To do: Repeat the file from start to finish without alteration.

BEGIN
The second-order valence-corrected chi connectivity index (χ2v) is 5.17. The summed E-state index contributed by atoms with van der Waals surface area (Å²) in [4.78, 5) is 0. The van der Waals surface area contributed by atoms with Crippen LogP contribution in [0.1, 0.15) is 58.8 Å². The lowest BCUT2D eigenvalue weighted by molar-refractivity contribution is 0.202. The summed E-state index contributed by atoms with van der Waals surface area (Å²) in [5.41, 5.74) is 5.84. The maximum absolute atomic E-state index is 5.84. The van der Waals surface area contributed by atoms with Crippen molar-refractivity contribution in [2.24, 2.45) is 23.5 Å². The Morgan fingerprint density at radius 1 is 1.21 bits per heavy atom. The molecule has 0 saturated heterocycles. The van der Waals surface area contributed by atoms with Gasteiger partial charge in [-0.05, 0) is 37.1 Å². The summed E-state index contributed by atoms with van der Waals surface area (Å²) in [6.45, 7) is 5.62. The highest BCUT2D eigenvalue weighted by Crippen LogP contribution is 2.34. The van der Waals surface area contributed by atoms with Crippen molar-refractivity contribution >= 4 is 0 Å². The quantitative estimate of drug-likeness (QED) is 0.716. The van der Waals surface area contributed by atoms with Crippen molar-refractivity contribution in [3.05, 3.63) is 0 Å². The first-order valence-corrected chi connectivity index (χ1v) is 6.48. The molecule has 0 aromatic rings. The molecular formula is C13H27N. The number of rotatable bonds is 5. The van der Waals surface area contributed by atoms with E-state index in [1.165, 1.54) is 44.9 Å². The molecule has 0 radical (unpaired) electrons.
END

The second-order valence-corrected chi connectivity index (χ2v) is 5.17. The summed E-state index contributed by atoms with van der Waals surface area (Å²) in [4.78, 5) is 0. The van der Waals surface area contributed by atoms with Crippen LogP contribution in [0.1, 0.15) is 58.8 Å². The lowest BCUT2D eigenvalue weighted by molar-refractivity contribution is 0.202. The summed E-state index contributed by atoms with van der Waals surface area (Å²) in [5.41, 5.74) is 5.84. The maximum absolute atomic E-state index is 5.84. The van der Waals surface area contributed by atoms with Crippen molar-refractivity contribution in [2.24, 2.45) is 23.5 Å². The Morgan fingerprint density at radius 1 is 1.21 bits per heavy atom. The molecule has 0 saturated heterocycles. The van der Waals surface area contributed by atoms with Gasteiger partial charge in [-0.05, 0) is 37.1 Å². The summed E-state index contributed by atoms with van der Waals surface area (Å²) in [6.45, 7) is 5.62. The highest BCUT2D eigenvalue weighted by Crippen LogP contribution is 2.34. The van der Waals surface area contributed by atoms with Crippen molar-refractivity contribution >= 4 is 0 Å². The quantitative estimate of drug-likeness (QED) is 0.716. The van der Waals surface area contributed by atoms with Crippen molar-refractivity contribution in [3.05, 3.63) is 0 Å². The first-order valence-corrected chi connectivity index (χ1v) is 6.48. The molecule has 0 aromatic rings. The molecular formula is C13H27N. The number of rotatable bonds is 5. The van der Waals surface area contributed by atoms with E-state index in [1.165, 1.54) is 44.9 Å². The molecule has 0 radical (unpaired) electrons.